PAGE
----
Aelred (how much more Anglo-Saxon can a name get?) was born in 1109 in the north of England. Of noble birth, Aelred ended up as a highly esteemed member of the King of Scotland’s court at quite a young age. Yet Aelred was not satisfied. Like many of the saints depicted by Butler, Aelred felt that all the glory and attention were getting in the way of leading a life of devotion to God.
Yet even after Aelred had forsaken his privileged position to follow God, he found tremendous difficulty in giving up his friends. Butler states of Aelred that “the charms of friendship detained him some time longer [in wholly following God] . . . and were fetters to his soul.” Eventually Aelred, having sufficiently berated himself for his cowardice, “broke at once those bands of friendship, which were more agreeable to him than all other sweets of life.”
But despite his efforts, Aelred, with his “tender and delicate body,” could not steer clear of friendships. Aelred eventually found himself in a monastery where he was “much edified with the very looks of a holy monk, called Simon.” Simon, like Aelred, had forsaken status and wealth to devote himself to God, and, unlike Aelred, Simon conducted himself in virtual silence, day in and day out. Aelred said of Simon, “The very sight of his humility stifled my pride, and made me blush at the immortification of my looks.” [Note: “immortification” is archaic for being undisciplined regarding bodily appetites and desires.]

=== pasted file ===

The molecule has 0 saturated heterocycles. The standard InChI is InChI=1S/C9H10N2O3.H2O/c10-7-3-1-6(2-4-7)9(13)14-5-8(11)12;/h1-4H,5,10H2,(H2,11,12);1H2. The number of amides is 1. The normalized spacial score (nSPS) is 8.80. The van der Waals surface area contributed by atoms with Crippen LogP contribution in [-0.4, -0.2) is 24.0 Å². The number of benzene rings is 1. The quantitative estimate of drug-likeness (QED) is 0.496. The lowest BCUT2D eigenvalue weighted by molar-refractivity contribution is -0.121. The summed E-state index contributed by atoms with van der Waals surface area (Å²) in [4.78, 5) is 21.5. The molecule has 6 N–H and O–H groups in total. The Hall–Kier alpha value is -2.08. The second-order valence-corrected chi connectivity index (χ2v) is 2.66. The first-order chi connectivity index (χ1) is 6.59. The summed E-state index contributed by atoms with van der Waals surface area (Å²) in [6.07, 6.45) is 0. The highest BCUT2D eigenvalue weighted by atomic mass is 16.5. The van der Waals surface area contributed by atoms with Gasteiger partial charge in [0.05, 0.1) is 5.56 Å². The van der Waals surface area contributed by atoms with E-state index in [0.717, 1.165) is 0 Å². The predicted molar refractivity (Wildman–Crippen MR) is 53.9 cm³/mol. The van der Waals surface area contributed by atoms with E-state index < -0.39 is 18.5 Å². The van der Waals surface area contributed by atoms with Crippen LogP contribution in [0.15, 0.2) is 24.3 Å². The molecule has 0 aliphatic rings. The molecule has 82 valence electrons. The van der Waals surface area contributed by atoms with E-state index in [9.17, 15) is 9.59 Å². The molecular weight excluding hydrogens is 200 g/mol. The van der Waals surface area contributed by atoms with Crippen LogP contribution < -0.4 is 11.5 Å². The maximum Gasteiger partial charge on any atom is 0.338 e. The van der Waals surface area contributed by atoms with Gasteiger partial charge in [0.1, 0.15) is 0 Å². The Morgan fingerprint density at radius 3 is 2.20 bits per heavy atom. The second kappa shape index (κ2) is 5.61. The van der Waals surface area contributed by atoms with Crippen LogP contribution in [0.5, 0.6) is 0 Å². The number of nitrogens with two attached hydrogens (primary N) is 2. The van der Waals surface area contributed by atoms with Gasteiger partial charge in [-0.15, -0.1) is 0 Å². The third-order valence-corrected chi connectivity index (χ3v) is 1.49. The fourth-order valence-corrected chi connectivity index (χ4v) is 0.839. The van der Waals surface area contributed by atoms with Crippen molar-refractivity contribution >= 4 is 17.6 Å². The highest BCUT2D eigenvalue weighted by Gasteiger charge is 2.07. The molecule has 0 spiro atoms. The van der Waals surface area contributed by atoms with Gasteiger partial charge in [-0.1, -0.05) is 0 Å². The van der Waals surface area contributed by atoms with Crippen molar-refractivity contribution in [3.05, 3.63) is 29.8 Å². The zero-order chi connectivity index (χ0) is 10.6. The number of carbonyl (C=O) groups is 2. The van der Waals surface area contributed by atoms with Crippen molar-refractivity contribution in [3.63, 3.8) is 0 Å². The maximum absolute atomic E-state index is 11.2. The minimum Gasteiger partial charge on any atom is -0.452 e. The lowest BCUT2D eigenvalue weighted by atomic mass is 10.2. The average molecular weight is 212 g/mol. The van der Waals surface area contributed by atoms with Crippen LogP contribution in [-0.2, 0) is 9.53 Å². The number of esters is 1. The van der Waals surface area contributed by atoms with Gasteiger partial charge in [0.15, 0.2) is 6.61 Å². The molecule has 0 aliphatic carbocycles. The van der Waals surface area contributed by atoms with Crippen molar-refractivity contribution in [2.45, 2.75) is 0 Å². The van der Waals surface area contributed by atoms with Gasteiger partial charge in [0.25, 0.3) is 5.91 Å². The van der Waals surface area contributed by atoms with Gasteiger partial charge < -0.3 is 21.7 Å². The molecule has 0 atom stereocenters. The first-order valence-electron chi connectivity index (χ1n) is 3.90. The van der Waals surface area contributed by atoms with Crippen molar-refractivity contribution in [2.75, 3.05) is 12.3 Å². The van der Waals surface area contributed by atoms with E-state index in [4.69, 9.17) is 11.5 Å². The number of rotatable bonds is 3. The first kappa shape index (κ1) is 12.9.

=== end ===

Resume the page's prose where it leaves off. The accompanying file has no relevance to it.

One day, Aelred hazarded a word with Simon “inadvertently,” and because of the look of shock on Simon’s face, Aelred sought (and was allowed by Simon) to “lie some time prostrate before him to expiate [his] fault”–a fault that Aelred “grieved bitterly” and stated that he could never forgive himself.
After that, Aelred turned only to God, and it was in God that Aelred finally found himself “ravished.”
I grieve, in my own small way, for Aelred, who believed that God was to be glorified by forsaking his sweetest joys in life.